My wife pre-ordered a copy of Harry Potter and the Deathly Hallows a couple of months ago. UPS delivered our copy around 1:30pm yesterday afternoon. I started reading the book at, let’s say, 1:31pm, and continued reading until I was finished at 12:10am. I took two half hour breaks, once for a late lunch, and once for dinner. I can’t recall ever gulping down a 750-is page book quite so eagerly.
The book was good by the way. Really good. And it ended well. That is all I’ll say. Everyone should be able to enjoy discovering all of the bits and pieces of this wonderful story in the order that the author intended.
So much for my two computing professions blog posts though.
I think that the news media and blogosphere are doing an adequate job with iPhone coverage on the device’s first weekend of commercial availability. I doubt that I’m going to add substantially to what’s already been said.
I will say that I’m exceedingly pleased with the iPhone and have only three non-trivial gripes. One is AT&T’s pokey EDGE network. I hope that Apple is getting the message loud and clear that EDGE is unacceptably slow and that they’ll do something about this in the next generation of the device.
My second two gripes are software absences that I hope will get fixed soon. I wish that the iPhone had an RSS reader and a real chat client. For feeds, using Safari and reader.mac.com is better than nothing. But typing in the feed URL of every RSS feed you want to read isn’t great. My quick fix for this problem was a Python hack to convert OPML into an iPhone-ized blogroll. The code is available here. To use it, do the following:
- Use the export OPML feature of your RSS reader to produce an XML file containing your subscriptions. We’ll assume this is called export.xml
- Run ‘python iphone_blogroll.py export.html > blogroll.html’
- Copy blogroll.html to some convenient place on the web reachable by your iPhone
The resulting blogroll should be properly formatted for the iPhone Safari browser and uses reader.mac.com for actual feed reading. My iPhone-ized blogroll is available for those who are curious about how it looks.
[NOTE: you'll need to download and unpack Juri Pakaste's python-opml library before my script will work.]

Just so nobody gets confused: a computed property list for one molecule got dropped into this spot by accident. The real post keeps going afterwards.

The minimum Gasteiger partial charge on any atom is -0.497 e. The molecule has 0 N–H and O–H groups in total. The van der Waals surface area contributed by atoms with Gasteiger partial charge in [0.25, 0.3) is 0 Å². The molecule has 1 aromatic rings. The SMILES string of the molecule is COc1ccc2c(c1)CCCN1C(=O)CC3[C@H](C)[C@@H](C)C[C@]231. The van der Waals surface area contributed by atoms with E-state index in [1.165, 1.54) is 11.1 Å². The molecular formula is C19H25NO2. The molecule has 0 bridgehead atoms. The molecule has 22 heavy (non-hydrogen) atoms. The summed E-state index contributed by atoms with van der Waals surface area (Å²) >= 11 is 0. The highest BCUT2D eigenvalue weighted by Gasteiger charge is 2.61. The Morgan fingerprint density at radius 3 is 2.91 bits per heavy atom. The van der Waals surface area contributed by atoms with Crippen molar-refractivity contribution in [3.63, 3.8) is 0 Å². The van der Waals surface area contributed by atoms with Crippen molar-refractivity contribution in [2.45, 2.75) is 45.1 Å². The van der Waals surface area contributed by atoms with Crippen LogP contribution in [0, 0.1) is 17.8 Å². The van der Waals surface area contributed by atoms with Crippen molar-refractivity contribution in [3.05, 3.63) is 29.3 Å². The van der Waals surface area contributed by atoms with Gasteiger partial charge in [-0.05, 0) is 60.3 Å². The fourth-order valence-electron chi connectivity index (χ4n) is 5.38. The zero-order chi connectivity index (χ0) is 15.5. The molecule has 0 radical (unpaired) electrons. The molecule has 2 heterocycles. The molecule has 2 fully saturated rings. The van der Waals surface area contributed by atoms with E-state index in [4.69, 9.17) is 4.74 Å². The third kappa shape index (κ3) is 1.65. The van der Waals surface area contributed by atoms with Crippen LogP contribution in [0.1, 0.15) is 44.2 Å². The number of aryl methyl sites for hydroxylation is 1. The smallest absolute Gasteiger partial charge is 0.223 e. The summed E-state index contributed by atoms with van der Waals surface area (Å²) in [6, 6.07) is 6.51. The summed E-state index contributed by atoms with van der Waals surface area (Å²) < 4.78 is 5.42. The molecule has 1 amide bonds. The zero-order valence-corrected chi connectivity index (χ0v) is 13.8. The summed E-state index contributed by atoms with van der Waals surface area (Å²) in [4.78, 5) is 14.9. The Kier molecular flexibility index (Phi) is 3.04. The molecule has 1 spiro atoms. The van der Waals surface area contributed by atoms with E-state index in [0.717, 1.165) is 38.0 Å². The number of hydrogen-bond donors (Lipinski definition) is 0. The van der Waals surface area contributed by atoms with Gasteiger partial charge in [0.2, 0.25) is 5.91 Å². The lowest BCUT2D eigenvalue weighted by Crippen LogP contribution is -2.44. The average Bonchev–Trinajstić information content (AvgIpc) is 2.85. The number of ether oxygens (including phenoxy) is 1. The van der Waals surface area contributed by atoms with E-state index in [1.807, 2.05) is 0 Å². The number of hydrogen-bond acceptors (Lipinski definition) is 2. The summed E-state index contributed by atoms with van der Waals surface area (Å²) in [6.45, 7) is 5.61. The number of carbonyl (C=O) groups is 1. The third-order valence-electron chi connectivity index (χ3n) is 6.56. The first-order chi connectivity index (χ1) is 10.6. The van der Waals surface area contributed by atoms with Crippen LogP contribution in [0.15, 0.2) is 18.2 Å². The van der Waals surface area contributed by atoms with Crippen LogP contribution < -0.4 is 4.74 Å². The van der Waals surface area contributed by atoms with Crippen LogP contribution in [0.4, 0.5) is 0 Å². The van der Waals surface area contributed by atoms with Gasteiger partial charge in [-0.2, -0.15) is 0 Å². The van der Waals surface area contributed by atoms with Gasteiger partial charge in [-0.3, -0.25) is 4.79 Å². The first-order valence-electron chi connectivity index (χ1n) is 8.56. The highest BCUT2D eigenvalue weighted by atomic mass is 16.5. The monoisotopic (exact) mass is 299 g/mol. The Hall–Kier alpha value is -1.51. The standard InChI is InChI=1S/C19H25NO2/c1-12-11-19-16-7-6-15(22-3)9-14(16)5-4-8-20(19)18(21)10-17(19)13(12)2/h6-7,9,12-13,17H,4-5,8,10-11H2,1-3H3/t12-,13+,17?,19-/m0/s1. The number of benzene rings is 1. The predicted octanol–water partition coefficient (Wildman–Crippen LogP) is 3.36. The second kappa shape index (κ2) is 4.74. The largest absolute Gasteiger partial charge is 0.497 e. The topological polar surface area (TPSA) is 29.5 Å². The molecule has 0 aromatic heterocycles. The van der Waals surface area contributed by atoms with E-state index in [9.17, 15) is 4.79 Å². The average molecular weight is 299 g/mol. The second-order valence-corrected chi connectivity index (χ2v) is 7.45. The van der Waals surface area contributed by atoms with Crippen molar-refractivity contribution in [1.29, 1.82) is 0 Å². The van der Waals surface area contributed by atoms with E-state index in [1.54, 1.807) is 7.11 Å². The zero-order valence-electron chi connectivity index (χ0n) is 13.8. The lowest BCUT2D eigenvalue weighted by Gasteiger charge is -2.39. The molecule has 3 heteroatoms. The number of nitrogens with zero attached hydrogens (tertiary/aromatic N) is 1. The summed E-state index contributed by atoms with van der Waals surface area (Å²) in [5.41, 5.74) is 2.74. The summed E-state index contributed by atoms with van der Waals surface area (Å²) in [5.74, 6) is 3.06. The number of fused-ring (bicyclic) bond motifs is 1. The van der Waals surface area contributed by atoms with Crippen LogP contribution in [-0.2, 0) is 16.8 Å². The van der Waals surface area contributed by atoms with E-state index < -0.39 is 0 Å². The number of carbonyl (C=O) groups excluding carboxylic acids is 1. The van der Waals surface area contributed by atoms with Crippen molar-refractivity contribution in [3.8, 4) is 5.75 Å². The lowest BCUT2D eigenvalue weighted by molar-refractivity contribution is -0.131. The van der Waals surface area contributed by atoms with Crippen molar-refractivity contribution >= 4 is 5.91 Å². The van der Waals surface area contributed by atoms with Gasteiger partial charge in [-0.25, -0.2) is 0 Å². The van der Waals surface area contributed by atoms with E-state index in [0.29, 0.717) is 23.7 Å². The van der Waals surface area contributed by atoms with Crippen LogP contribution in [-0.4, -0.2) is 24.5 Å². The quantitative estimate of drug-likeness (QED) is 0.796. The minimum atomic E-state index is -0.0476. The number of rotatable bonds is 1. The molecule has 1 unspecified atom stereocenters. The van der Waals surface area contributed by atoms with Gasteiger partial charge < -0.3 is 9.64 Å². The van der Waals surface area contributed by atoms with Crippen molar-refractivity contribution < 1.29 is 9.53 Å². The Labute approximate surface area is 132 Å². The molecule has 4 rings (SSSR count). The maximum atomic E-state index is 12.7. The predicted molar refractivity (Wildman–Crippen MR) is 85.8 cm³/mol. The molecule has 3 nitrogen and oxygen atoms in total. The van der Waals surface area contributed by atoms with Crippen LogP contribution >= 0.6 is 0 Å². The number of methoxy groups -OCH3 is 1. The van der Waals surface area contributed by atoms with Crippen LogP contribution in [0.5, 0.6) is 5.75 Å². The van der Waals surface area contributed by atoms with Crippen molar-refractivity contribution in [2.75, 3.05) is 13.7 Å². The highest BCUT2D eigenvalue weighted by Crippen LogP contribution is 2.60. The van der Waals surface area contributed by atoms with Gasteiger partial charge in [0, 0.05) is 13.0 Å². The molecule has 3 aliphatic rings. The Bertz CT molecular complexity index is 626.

So. I am going to be one of the true-believers hoping to get a jesus phone this weekend. I had the opportunity to play with one a few weeks back. The thing that I most worried about, usability of the virtual keyboard, was a non-issue for me. One of my other big concerns–battery life / no replaceable battery–doesn’t appear to be that big a deal according to David Pogue and Walt Mossberg.
I’m still not happy about the slower-than-hell EDGE cellular data network, but I’ve been enduring that with a Cingular Blackberry for a couple of years now. It wouldn’t make any sense to elevate that to a deal breaker. The price isn’t a problem. The lifeless shells of more expensive phones clutter up my junk drawer given my futile attempts to date to find a “smart phone” that actually lives up to the name.
I’m very hopeful about the iPhone’s prospects.
Hiring great engineers is perhaps the toughest and most important challenge that any tech startup faces. You want smart, energetic, adaptable people with a broad range of skills and interests, the ability to finish what they start, and who fit into the culture you’re trying to establish or maintain. There’s no foolproof set of techniques for predicting whether or not a candidate will have the right characteristics in the right proportion once hired into your environment. Sometimes it’s hard to tell even after you’ve hired someone and have had a chance to observe their performance for many months!
Many tech startups (justifiably!) focus lots of energy on assessing smartness in the context of basic computer science and engineering. It is widely accepted in tech that job candidates are ‘treated’ to lots of brain teasers and problem solving ‘opportunities’ during interviews. Another mechanism that I’ve noticed recently is the use of programming puzzles as a pre-interview filter. Google tried this in 2004 with the Google Labs Aptitude Tests. Recently I’ve seen some buzz around the programming puzzles that Facebook is using to gather applications.
It’s hard to say how predictive these puzzles are of future success in startup engineers. Regardless, they can be fun and in and of themselves can perhaps attract applications from good people who otherwise wouldn’t apply to your company. I even got sucked into one of the Facebook puzzles, Prime Bits which has a trivial solution whose slowness may at first be hard to see, and at least one fast solution which might not at first be obvious. That, by my estimation, makes this a pretty good puzzle. I will also note that someone at Facebook must have a thing for combinatorial puzzles.
Nerdness, The Tech Biz
First, the Computer Language Benchmarks Game is an interesting approach to resolving the old-as-computers question “which programming language is faster?” Many folks (self included) will tell you that the question is mostly nonsense. But, if you insist on asking it and then answering it with benchmarks, the CLBG is a great way to remove some of the experimental biases that commonly plague that approach.
The second thing, and perhaps even more interesting than the first, is how I came across the CLBG. The link was presented to me as a recommendation from Google search personalization due to some Python-related searches that I had done recently. I was dubious about how effective query-less searches would be. The degree to which this result matches my interests seems to indicate that I should have fewer doubts.